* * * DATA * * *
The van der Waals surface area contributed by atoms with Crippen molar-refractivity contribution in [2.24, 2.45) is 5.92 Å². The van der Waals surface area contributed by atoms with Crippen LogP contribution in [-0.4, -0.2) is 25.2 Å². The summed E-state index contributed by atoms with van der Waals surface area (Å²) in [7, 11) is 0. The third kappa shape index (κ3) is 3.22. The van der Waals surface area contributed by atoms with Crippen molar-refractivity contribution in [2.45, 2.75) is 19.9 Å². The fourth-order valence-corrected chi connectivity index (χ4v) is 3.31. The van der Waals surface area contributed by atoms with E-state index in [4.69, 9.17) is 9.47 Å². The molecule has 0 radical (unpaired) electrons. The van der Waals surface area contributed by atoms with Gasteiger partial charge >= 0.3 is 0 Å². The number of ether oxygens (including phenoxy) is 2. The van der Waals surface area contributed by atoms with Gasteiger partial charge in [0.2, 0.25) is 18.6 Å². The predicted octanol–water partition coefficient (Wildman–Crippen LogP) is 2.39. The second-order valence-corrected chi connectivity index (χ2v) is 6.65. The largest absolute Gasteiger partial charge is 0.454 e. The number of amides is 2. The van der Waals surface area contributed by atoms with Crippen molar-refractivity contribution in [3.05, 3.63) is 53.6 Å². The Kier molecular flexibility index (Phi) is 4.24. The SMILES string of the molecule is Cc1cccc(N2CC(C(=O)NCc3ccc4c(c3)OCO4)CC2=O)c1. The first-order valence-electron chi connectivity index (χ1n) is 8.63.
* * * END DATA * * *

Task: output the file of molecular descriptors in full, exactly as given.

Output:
The van der Waals surface area contributed by atoms with Crippen molar-refractivity contribution in [2.24, 2.45) is 5.92 Å². The van der Waals surface area contributed by atoms with Crippen LogP contribution in [-0.4, -0.2) is 25.2 Å². The summed E-state index contributed by atoms with van der Waals surface area (Å²) in [7, 11) is 0. The third kappa shape index (κ3) is 3.22. The van der Waals surface area contributed by atoms with Crippen molar-refractivity contribution in [2.45, 2.75) is 19.9 Å². The fourth-order valence-corrected chi connectivity index (χ4v) is 3.31. The van der Waals surface area contributed by atoms with E-state index in [4.69, 9.17) is 9.47 Å². The molecule has 0 radical (unpaired) electrons. The van der Waals surface area contributed by atoms with Gasteiger partial charge >= 0.3 is 0 Å². The number of ether oxygens (including phenoxy) is 2. The van der Waals surface area contributed by atoms with Gasteiger partial charge in [0.2, 0.25) is 18.6 Å². The predicted octanol–water partition coefficient (Wildman–Crippen LogP) is 2.39. The second-order valence-corrected chi connectivity index (χ2v) is 6.65. The largest absolute Gasteiger partial charge is 0.454 e. The number of amides is 2. The van der Waals surface area contributed by atoms with Crippen molar-refractivity contribution in [3.05, 3.63) is 53.6 Å². The Kier molecular flexibility index (Phi) is 4.24. The SMILES string of the molecule is Cc1cccc(N2CC(C(=O)NCc3ccc4c(c3)OCO4)CC2=O)c1. The first-order valence-electron chi connectivity index (χ1n) is 8.63.